An excellent video series from Extra Credits on how to go about making (and marketing) your first computer game…
Making your first game can be difficult. Remember that your goal is to make a game, any game, not necessarily a complex game like the ones professional teams of game developers in a studio can produce. By starting small and focusing on the basic gameplay, a new game designer can learn a lot about their skills and build on that for their next game (or the next version of their first game). That way, you can actually complete a playable game instead of getting stuck on the details as so many first time game makers do.
Now that you know the basic principles of how to make your first game (remember: start small!), it’s time to break that down into a process you can follow to finish your first game. These tips will move into the details: how to plan your production schedule for your game, what to do when those plans go haywire, and more. Above all, it’s important to understand that every step of making your first game will teach you something important, and that the learning process doesn’t stop when development ends: show your finished game to other people, get their feedback, and be proud of what you made!
When you’re making your first game, we’ve told you to start small, but that may leave you wondering: just how small should you be planning for? This brings us to the concept of minimum viable product: figuring out exactly which features your game needs to be fun. It’s often fewer than you think! Paring a game down to its basic mechanics has many advantages. It stops you from getting stuck in development, working on features too complex for your skill level. It ensures that you make visible progress towards a concrete end goal. And best of all, it allows you to focus on the core mechanics to make sure your gameplay alone is engaging.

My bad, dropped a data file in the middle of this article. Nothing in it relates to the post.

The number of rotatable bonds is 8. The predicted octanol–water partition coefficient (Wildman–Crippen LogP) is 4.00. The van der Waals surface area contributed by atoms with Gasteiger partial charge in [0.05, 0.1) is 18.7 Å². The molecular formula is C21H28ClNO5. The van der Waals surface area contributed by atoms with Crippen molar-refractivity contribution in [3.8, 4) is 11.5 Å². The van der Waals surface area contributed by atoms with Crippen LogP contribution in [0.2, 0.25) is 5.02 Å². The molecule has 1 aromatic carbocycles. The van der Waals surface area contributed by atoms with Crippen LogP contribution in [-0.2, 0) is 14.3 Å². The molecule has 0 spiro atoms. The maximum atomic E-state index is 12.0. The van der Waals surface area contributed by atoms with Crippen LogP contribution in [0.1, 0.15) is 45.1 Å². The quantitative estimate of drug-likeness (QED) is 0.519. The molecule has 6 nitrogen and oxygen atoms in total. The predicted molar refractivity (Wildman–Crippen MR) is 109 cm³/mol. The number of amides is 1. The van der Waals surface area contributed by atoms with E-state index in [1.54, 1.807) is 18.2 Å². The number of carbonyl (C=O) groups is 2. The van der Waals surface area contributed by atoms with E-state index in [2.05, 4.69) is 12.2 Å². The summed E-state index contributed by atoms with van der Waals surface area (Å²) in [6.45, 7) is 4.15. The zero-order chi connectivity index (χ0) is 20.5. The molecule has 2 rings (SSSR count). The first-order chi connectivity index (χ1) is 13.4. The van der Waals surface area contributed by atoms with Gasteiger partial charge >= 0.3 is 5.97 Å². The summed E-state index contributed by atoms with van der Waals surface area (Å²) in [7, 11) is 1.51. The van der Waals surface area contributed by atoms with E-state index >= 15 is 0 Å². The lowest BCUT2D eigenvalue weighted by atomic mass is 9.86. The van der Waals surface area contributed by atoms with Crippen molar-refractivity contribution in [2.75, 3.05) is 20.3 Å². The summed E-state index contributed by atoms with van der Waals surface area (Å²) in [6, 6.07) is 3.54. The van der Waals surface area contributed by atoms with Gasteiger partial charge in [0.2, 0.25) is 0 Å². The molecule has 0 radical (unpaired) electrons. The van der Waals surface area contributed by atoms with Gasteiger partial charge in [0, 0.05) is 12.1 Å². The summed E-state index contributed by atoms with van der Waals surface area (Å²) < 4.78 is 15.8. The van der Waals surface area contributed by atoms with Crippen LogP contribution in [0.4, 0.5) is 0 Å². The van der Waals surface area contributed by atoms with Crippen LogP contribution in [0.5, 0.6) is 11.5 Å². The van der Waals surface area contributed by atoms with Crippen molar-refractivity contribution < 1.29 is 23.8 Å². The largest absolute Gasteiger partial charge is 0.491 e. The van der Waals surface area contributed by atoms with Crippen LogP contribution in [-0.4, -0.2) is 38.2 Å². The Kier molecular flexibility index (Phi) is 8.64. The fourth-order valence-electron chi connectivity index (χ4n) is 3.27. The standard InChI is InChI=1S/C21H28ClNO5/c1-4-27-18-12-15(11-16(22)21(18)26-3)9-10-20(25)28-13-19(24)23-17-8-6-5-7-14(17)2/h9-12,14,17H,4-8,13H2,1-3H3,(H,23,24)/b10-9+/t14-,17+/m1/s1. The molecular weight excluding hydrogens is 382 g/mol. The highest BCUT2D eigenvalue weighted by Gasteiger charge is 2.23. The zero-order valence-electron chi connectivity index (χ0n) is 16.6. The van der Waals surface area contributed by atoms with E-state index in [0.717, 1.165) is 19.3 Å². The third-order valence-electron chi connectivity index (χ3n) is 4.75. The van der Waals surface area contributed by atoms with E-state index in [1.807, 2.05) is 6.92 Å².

Before you finish your first game, even before you’re ready to publish it, you should plan your marketing and PR campaign. Being an independent game designer means it’s up to you to get word out about your game! Start by thinking about what makes your game great and finding a way to say that. Once you’ve figured out your pitch, put together a short trailer and website so you can contact every news site, big and small. Remember, they want content, too! Entering your game into contests like the Independent Games Festival can help you get additional press if your game does well. Don’t be afraid to call on favors, reach out to influential game designers, and join podcasts or livestreams to help you find your audience. And finally, think broadly about where you will publish your game. There are more digital distributors than ever, and they’re more accessible than you may think!